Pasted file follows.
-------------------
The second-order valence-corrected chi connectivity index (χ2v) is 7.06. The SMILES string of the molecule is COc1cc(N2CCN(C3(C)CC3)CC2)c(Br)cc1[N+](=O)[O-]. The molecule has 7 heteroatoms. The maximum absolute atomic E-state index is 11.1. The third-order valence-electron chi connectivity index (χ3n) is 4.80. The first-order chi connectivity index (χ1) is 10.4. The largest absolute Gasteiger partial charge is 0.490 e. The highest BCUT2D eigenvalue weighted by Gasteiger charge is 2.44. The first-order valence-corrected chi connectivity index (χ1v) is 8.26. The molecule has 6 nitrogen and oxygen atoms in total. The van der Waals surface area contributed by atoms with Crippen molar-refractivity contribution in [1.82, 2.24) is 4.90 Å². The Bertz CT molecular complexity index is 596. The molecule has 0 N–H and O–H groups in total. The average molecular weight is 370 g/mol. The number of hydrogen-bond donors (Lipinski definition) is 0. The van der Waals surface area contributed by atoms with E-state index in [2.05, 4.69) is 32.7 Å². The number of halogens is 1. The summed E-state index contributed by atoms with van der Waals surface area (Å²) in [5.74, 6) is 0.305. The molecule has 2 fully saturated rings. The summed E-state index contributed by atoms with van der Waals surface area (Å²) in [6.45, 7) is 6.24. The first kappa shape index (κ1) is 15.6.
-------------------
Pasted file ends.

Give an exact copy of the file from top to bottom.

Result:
The second-order valence-corrected chi connectivity index (χ2v) is 7.06. The SMILES string of the molecule is COc1cc(N2CCN(C3(C)CC3)CC2)c(Br)cc1[N+](=O)[O-]. The molecule has 7 heteroatoms. The maximum absolute atomic E-state index is 11.1. The third-order valence-electron chi connectivity index (χ3n) is 4.80. The first-order chi connectivity index (χ1) is 10.4. The largest absolute Gasteiger partial charge is 0.490 e. The highest BCUT2D eigenvalue weighted by Gasteiger charge is 2.44. The first-order valence-corrected chi connectivity index (χ1v) is 8.26. The molecule has 6 nitrogen and oxygen atoms in total. The van der Waals surface area contributed by atoms with Crippen molar-refractivity contribution in [1.82, 2.24) is 4.90 Å². The Bertz CT molecular complexity index is 596. The molecule has 0 N–H and O–H groups in total. The average molecular weight is 370 g/mol. The number of hydrogen-bond donors (Lipinski definition) is 0. The van der Waals surface area contributed by atoms with E-state index in [2.05, 4.69) is 32.7 Å². The number of halogens is 1. The summed E-state index contributed by atoms with van der Waals surface area (Å²) in [5.74, 6) is 0.305. The molecule has 2 fully saturated rings. The summed E-state index contributed by atoms with van der Waals surface area (Å²) in [6.45, 7) is 6.24. The first kappa shape index (κ1) is 15.6.